Almost 100 vehicles were involved in a snow squall-related pileup Thursday morning near Barrie, Ontario.
Three people were taken to the hospital, and Ontario Provincial Police told CTV News Barrie that Highway 400 would be closed most of the day as a result of the crash.
The crash occurred about 9 a.m. Thursday.
A snow squall, associated with the passage of an arctic cold front, moved through the area at the time of the crash, AccuWeather.com Canadian Weather Expert Brett Anderson said.
Visibility quickly dropped to less than 0.2 km (one-eighth of a mile) within a matter of minutes.
"It was like driving into a wall of white," Anderson said.
Temperatures were about -13 C (9 F) at the time of the squall with wind gusts up to 65 kph (40 mph).
"AccuWeather RealFeel® temperatures were about -25 to -35 C (-13 to -31 F). It was very cold," Anderson said.
The major pile-up punctuated a very busy day for provincial police.
OPP-stranded motorists urged to stay inside vehicle with 4-ways on. OPP are responding to many calls. Expect delays, We are responding.— OPP West (@OPP_WR) February 27, 2014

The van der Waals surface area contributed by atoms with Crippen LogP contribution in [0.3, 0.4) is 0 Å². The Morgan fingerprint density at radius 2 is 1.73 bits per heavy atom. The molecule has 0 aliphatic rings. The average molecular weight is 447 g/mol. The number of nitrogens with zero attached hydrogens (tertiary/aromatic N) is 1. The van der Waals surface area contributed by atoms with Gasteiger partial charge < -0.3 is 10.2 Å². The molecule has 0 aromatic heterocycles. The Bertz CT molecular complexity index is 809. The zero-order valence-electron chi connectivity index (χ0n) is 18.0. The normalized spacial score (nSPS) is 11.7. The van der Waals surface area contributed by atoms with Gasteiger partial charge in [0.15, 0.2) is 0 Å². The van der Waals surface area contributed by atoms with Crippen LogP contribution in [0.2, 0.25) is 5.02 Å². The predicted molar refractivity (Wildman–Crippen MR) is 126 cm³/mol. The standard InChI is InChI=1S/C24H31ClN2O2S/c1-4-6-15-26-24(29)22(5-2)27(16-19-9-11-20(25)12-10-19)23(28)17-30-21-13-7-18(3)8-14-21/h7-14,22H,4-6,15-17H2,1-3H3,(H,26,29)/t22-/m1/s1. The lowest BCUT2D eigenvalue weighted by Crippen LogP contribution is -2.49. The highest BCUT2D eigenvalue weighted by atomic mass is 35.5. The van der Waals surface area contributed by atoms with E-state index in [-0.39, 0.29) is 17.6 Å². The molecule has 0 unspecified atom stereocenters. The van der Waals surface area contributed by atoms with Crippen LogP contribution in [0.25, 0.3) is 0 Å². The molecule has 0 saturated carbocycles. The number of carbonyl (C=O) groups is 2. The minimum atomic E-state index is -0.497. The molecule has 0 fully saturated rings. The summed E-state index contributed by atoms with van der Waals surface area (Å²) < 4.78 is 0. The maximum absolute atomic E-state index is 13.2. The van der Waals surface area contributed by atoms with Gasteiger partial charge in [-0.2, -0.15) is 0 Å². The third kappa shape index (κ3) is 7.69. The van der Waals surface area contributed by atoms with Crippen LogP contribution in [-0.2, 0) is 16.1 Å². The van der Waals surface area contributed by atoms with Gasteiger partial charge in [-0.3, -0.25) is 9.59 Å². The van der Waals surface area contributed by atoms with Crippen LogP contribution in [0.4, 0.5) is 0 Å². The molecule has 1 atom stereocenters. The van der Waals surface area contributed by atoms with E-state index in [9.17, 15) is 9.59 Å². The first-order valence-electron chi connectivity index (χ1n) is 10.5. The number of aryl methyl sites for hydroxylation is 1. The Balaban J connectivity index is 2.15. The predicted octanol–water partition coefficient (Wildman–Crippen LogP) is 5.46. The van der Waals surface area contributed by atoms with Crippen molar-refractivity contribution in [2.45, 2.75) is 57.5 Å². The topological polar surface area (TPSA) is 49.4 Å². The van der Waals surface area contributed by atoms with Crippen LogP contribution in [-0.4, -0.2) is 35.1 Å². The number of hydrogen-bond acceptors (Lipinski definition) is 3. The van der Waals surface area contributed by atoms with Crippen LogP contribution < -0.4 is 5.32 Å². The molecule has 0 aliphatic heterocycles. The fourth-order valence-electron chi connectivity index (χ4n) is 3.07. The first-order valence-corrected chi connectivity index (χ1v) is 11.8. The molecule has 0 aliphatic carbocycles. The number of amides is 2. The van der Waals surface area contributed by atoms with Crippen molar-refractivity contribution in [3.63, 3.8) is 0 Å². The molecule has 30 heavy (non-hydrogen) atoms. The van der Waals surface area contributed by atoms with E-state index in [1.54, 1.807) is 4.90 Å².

The Barrie-area crash was one of two large-scale crash scenes investigated by Ontario authorities. A 16-vehicle crash occurred about an hour before the Barrie crash, CTV News reported.
The crashes are rare for the Barrie area of Ontario because drivers are prepared for a large number of squalls each winter, Anderson said.
"A lot of those vehicles (in the Highway 400) have snow tires. It obviously caught people by surprise," he said. "People tend to slam on the brakes and slow down quickly, and it goes on from there."
A screenshot from CTV News Barrie shows part of a 96-vehicle pileup Thursday, Feb. 27, 2014, on Highway 400 near Barrie, Ontario.
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Rounds of snow and slippery travel this week around Boston will be followed by the coldest air of the season so far for the Valentine's Day weekend.
Chilly air will visit New Orleans this year for the annual Mardi Gras celebrations and linger over the city until later in the week.
Arctic air will blow across the Cleveland area during the second half of the week and into the weekend, making for the longest sustained cold wave that the city has seen since last winter.
New England (1741)
Greatest snow of Hard Winter 1740/1741: 3ft near Hartford.
Washington, D.C. (1870)
President Grant signed a measure establishing a Federal meteorological service; later assigned to Signal Corps, U.S. Army. Riverside Ranger Station 1933 -66 deg., U.S. record for Feb. (48 states). Yellowstone Park
Stillwater Reservoir, NY (1934)
State record low temperature -52 degrees.